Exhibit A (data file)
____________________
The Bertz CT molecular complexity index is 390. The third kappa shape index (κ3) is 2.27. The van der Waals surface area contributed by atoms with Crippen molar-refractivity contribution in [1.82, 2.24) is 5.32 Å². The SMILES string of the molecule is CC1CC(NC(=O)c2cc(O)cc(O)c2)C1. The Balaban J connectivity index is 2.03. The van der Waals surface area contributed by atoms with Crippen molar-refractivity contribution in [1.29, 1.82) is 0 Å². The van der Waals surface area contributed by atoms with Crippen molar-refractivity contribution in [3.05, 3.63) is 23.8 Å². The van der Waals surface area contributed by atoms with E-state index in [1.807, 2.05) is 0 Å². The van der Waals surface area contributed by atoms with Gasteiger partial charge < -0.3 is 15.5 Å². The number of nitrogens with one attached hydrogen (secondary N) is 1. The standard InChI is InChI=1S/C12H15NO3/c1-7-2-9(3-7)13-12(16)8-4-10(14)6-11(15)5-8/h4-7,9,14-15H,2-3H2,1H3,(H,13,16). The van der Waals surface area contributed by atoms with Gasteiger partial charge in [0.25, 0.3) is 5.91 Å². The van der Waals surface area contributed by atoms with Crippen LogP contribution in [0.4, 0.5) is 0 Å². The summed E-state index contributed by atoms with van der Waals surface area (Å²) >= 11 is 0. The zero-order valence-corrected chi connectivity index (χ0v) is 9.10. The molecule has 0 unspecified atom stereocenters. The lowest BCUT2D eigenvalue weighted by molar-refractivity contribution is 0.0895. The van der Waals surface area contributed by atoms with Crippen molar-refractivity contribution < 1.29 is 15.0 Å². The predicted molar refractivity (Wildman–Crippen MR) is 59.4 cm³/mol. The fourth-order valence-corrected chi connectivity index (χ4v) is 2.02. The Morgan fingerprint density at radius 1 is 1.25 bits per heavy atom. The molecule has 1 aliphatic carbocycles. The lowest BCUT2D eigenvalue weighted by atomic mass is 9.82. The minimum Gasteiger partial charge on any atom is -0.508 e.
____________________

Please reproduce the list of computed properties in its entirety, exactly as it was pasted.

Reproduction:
The Bertz CT molecular complexity index is 390. The third kappa shape index (κ3) is 2.27. The van der Waals surface area contributed by atoms with Crippen molar-refractivity contribution in [1.82, 2.24) is 5.32 Å². The SMILES string of the molecule is CC1CC(NC(=O)c2cc(O)cc(O)c2)C1. The Balaban J connectivity index is 2.03. The van der Waals surface area contributed by atoms with Crippen molar-refractivity contribution in [1.29, 1.82) is 0 Å². The van der Waals surface area contributed by atoms with Crippen molar-refractivity contribution in [3.05, 3.63) is 23.8 Å². The van der Waals surface area contributed by atoms with E-state index in [1.807, 2.05) is 0 Å². The van der Waals surface area contributed by atoms with Gasteiger partial charge < -0.3 is 15.5 Å². The number of nitrogens with one attached hydrogen (secondary N) is 1. The standard InChI is InChI=1S/C12H15NO3/c1-7-2-9(3-7)13-12(16)8-4-10(14)6-11(15)5-8/h4-7,9,14-15H,2-3H2,1H3,(H,13,16). The van der Waals surface area contributed by atoms with Gasteiger partial charge in [0.25, 0.3) is 5.91 Å². The van der Waals surface area contributed by atoms with Crippen LogP contribution in [0.4, 0.5) is 0 Å². The summed E-state index contributed by atoms with van der Waals surface area (Å²) >= 11 is 0. The zero-order valence-corrected chi connectivity index (χ0v) is 9.10. The molecule has 0 unspecified atom stereocenters. The lowest BCUT2D eigenvalue weighted by molar-refractivity contribution is 0.0895. The van der Waals surface area contributed by atoms with Crippen molar-refractivity contribution < 1.29 is 15.0 Å². The predicted molar refractivity (Wildman–Crippen MR) is 59.4 cm³/mol. The fourth-order valence-corrected chi connectivity index (χ4v) is 2.02. The Morgan fingerprint density at radius 1 is 1.25 bits per heavy atom. The molecule has 1 aliphatic carbocycles. The lowest BCUT2D eigenvalue weighted by atomic mass is 9.82. The minimum Gasteiger partial charge on any atom is -0.508 e.